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Ways to bring out the gifts of others in the workplace

Do you oversee the work life of others? Are you an owner or manager of a workplace organization? We all have a responsibility to discern, accept and use the gifts and talents we are given by God. But leaders are given a special calling and grace to be faithful stewards of social institutions. Specifically, organizational stewards are servants to the gifts and talents of others in our care. Yes, care, not direction or management.
    The most important gift needed to faithfully steward or oversee an organization is the willingness and desire to be a servant to others and to help them fully use their gifts and talents through their work. Yet just the opposite image is emphasized and rewarded in our society. After years of hard work to get to the top we now expect our ideas to be implemented. We expect others – who are our “subordinates” – to follow our directives and serve us.
    Baptism marks us as Christians and initiates us into the life and mission of the Church. Confirmation intensifies our experience and commitment to faithful living of our Christian life in the daily circumstances God gives to us. It signifies God’s grace to fortify and strengthen us to live in the footprints of Christ, especially in times of trial. We are sent to serve others – to be last, not first.
    As Christians, we see work as an opportunity to participate with God in creation, redemption and building the kingdom on earth. We emphasize the importance of Catholic social teaching and the dignity of the person at work in all levels of society. Numerous Church documents also tell us that our role is to build up the temporal society by performing our domestic, social and professional duties with Christian generosity. To accept God’s grace and call to a position of organizational stewardship is to say “yes” to a unique style of management that in many ways flies in the face of common wisdom.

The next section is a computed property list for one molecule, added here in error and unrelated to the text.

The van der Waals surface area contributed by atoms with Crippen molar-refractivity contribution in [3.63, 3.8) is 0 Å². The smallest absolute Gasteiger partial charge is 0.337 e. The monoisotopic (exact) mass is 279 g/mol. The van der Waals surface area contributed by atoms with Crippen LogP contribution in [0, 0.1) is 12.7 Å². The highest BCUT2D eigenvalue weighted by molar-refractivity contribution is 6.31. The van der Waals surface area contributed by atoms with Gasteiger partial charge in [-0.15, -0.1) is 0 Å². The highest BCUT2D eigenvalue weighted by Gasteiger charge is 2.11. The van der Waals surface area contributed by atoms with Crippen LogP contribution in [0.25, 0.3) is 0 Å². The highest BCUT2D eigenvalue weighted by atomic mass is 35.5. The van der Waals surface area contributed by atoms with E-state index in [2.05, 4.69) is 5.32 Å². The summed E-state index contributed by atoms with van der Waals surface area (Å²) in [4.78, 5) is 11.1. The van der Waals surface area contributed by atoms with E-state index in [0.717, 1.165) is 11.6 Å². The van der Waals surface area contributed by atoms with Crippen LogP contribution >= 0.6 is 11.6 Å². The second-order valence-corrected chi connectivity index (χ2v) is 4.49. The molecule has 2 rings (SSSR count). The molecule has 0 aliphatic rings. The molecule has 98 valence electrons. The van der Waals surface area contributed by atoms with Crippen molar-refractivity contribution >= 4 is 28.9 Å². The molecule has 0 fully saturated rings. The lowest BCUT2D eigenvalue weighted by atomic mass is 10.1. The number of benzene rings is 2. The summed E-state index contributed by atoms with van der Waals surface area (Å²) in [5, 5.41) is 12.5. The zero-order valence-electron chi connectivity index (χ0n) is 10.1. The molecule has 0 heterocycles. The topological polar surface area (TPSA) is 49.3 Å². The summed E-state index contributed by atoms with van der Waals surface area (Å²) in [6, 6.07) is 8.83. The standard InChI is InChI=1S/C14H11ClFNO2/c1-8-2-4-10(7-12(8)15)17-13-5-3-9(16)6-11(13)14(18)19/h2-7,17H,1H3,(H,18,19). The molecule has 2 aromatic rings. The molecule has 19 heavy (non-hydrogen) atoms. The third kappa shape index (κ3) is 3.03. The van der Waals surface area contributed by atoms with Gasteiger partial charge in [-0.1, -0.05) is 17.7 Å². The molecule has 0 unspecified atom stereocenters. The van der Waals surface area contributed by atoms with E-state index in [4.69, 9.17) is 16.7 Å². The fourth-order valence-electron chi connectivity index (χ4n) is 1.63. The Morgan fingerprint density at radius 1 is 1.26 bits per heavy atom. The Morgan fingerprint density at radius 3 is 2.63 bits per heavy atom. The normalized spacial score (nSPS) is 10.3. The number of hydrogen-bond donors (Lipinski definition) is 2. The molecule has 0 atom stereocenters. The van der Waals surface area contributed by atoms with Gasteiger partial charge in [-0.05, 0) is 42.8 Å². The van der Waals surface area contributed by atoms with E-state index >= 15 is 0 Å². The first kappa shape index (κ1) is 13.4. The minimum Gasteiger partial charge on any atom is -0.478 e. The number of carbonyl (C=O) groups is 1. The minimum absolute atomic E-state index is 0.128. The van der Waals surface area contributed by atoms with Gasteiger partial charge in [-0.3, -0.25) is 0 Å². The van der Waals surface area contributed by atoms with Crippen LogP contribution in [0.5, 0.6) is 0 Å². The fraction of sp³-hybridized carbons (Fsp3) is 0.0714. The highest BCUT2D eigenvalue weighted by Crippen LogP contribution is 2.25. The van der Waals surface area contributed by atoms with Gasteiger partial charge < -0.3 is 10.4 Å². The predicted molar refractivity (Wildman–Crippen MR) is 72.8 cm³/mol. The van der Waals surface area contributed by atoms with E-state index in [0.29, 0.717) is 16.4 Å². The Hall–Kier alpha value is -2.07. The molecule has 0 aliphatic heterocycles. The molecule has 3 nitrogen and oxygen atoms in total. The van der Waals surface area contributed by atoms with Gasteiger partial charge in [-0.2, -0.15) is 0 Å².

Like all servants of the Church, we are called to bring out the gifts of others and to be prophets of a sort in challenging unjust systems, structures, policies, attitudes and other barriers in our organizations. The following are suggestions for your reflection:
1  Pray for your employees or those in your care. Offer their needs to God, and ask for help in serving them.
2  Treat every person as a unique individual with a name, not simply as an impersonal job classification or title.
3  Review your organization’s mission statement. How does it speak to Christian stewardship?
4  Review your organizational policies and practices. Do they increase or assure the dignity of the person? Or do they treat people with distrust or suspicion?
5  Review the actual work performed. Does it enhance full human development and interaction? Or is it boring, degrading and isolating?
6  Reflect on your organization’s dynamics. Do people trust and support each other? Are people encouraged by bonuses, promotion or other incentives to be self-serving and competitive?
    “The servant proved himself faithful and wise; the Lord entrusted the care of His household to him.” God created your organization for a good purpose. You were called to serve in a position of leadership. Have you been a wise and faithful steward?

by Michael Sullivan, SFO

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